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According to Rudin (Principles of Mathematical Analysis) Riemann integrable functions are defined for bounded functions.For every bounded function defined on a closed interval $[a,b]$ Lower Riemann Sum and Upper Riemann sum are bounded .More mathematically $m(b-a) \leq L(P,f) \leq U(P,f) \leq M(b-a)$ where $m,M$ are lower and upper bounds of the function $f$ respectively. Rudin says that Upper Riemann Sum and Lower Riemann sum always exists,but their equality is the question.

But while searching for non-examples we need to find a bounded function whose upper sum not equal to lower sum.One of the book is given example as $\frac{1}{x}$ in the interval $[0,b]$. But this function is not bounded. Can we use $\sin(\frac{1}{x})$ in the interval $[0,1]$. Explain how?

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    $\begingroup$ Try $f(x)=0$ if $x$ is rational, $1$ if $x$ is irrational. $\endgroup$ – André Nicolas Oct 12 '14 at 17:17
  • $\begingroup$ Suppose we are working in extended complex plane do we need the boundedness of the function..? $\endgroup$ – Madhu Oct 14 '14 at 8:01
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The easiest example to use is the indicator function of the rationals. It takes the value 1 for rational numbers and the value 0 for irrational numbers. Since both the rationals and the irrationals are dense in $\mathbb{R}$, the highest value in every interval of the partition is 1 and the lowest is 0.Take this function on the interval $[0, 1]$.

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If $f$ is bounded and continuous almost everywhere on $[a,b]$, it is Riemann integrable on $[a,b]$. So $\sin(1/x)$ is much too nice to be an example. Informally, it wiggles desperately near $0$, but the bad behaviour can be confined to an arbitrarily small interval.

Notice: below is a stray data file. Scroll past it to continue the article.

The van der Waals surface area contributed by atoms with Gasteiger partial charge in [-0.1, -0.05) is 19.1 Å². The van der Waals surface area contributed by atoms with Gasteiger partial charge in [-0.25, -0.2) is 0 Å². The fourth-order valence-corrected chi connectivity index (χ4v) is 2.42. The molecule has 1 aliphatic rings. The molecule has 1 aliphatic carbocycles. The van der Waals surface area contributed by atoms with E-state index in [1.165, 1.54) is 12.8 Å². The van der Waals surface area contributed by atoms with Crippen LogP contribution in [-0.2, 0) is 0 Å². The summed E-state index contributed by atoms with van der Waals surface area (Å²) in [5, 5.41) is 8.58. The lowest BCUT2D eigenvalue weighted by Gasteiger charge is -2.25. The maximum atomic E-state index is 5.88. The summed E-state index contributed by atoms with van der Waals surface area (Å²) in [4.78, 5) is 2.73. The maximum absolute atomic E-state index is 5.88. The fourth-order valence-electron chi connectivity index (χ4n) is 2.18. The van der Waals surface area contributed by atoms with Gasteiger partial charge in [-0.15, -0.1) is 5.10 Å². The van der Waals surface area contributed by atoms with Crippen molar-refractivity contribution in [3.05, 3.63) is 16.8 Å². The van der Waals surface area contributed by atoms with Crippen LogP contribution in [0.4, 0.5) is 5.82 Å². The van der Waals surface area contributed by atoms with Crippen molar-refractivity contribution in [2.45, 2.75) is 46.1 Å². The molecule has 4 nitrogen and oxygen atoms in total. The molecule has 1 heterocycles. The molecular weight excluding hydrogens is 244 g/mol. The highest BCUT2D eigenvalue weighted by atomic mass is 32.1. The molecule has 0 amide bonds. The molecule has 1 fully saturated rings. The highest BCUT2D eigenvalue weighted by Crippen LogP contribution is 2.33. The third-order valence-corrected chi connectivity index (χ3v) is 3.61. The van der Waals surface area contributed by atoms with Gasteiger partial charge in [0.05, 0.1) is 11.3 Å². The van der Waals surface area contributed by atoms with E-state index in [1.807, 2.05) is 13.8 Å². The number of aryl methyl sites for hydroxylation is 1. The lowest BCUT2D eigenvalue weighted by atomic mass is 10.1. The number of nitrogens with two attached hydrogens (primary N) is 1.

Try $f(x)=0$ if $x$ is rational, and $f(x)=1$ if $x$ is irrational.

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There is a theorem due Lebesgue that says that a function is Riemann integrable in $[a,b]$ if and only if it's bounded and has the set of discontinuities of measure zero. There is an interesting article (Klippert, John. "Advanced advanced calculus: Counting the discontinuities of a real-valued function with interval domain." Mathematics Magazine (1989): 43-48.) that says we need only to count a specific kind of discontinuity (the discontinuity when both lateral limits don't exists).

The counting function of rationals do the trick, and a nice thing to notice is that this function is the (pontual) limit of Riemann-Integrable functions (just enumerate the Rational numbers and it'll be easy to see).

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  • $\begingroup$ Is it necessary to say that function is bounded..because Riemann Integral is only defined for bounded function. $\endgroup$ – Madhu Oct 14 '14 at 8:00
  • $\begingroup$ @Madhu, it's necessary, because there are a lot of functions that are not bounded and have discontinuities of measure zero and as they are not bounded they are not Riemann-Integrable. The condition I gave is a if-and-only-if statement $\endgroup$ – Jonas Gomes Oct 27 '14 at 14:14

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